Percy Grainger – the Eccentric Piano Wizard

“amazing skill, personality and vigor” – Harold C Schonberg

Grainger in one of his toweling outfits   © Percy Grainger Museum, Melbourne

Grainger in one of his toweling outfits
© Percy Grainger Museum, Melbourne

Percy Grainger (1882-1961), Australian pianist, composer and noted eccentric, is most famous for ‘Country Gardens’, his transcription of an English folksong, with its frolicking rustic lilt. But Grainger was much more than a collector of folksongs. A friend to Grieg (who praised Grainger’s interpretation of his Piano Concerto), Delius, Gershwin and Duke Ellington, Grainger was celebrated in his lifetime as a composer and one of the most gifted pianists of his generation (he was taught by Ferruccio Busoni), whose transcriptions of Dowland, Gershwin songs, Bach chorales, Strauss and Rachmaninoff are beautiful virtuosic contributions to the piano repertoire, and a testament to his own pianistic wizardry. Yet he despised the instrument, calling it a “box of hammers”, and neglected his hands so badly that they were often calloused.

Gershwin: Love Walked In (arr. P. Grainger)
Percy Grainger © Percy Grainger Museum, Melbourne

Percy Grainger
© Percy Grainger Museum, Melbourne

Born in Australia in 1882, Grainger left his home country at the age of 13 to attend the Hoch Conservatory in Frankfurt where he was soon lauded as a musical prodigy. There he met English composers Roger Quilter, Balfour Gardiner, and Cyril Scott, whose influence shaped much of Grainger’s career and who remained lifelong friends. Together they formed the ‘Frankfurt Group’, which aimed to liberate British and Scandinavian music from what they perceived as an oppressive German and Austrian influence. He was based in London from 1901 to 1914, where he became established as a society pianist, concert performer, composer, arranger and collector of English folksongs, and met many of the leading figures in European music at that time. He emigrated to America in 1914, alienating many of his British champions, but soon re-established his performing career, playing at significant venues like Carnegie and Aeolian Hall, and became an admired teacher.

Grainger: Molly on the Shore
He was a noted eccentric, with a penchant for colourful outfits which he made himself out of towels. He was also known to dash across the stage, wearing only gym kit, and leap on to the piano stool, or, at the end of the Grieg Piano Concerto after finishing the final cadenza, he would run through the audience, touch the back wall of the auditorium and rush back onstage in time for the final chords of the concerto. His predilection for unusual sexual practices is also well-documented and the Percy Grainger Museum in Melbourne contains a collection of his whips, including some made from old conductors’ batons.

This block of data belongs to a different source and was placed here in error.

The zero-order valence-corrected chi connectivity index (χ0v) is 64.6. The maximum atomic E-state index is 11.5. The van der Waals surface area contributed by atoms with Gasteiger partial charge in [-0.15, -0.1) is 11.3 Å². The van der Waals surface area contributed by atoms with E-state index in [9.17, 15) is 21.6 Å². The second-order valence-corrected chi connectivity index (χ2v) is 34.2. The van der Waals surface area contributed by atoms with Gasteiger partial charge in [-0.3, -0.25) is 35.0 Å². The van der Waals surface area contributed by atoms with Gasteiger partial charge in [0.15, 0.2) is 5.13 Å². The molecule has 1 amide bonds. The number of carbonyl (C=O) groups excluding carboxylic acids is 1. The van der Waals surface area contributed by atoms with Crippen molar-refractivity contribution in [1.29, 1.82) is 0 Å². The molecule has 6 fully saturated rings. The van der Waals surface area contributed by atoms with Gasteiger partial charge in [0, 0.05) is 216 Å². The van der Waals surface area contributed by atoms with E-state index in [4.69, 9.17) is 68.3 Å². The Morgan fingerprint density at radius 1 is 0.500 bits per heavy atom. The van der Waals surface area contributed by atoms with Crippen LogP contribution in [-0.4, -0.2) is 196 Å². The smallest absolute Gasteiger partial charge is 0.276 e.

Grainger: Blithe Bells (arr. of J.S. Bach’s Sheep may safely graze for piano)
Most of his works are miniatures, and often feature unusual instruments such as the theremin or banjo. He was ahead of his time, musically, and experimented with flexible rhythms, improvisations, tuned percussion, influences from jazz and world music, microtones and chance processes and even electronics before John Cage was even born. He invented instruments of his own, including the Kangaroo Pouch, an oscillator which sounded like a malfunctioning air-raid siren, and the Butterfly piano, tuned in 1/6 tones.

Grainger: Country Gardens
He eschewed traditional Italian musical terms, preferring his own such as “louden lots” for crescendo, and coined new tempo markings like “clingingly” or “hammeringly”. He rejected his German conservatoire training and disdained classical form, so you won’t find any symphonies or sonatas amongst his oeuvre. But what you will find are free-form instrumental fantasies, deeply evocative choral settings, and improvisatory “rambles”. His music is overflowingly romantic, rich in ingenious, idiosyncratically lush harmonies, pungent dissonances and perfumed resolutions, ardent long-spun melodies and impractical yet elegant rhythms. Too often regarded as a composer of “light music”, perhaps because of his fondness for folksongs, his music is in fact sophisticated, always engaging and accessible, and with a delightful dash of wit.

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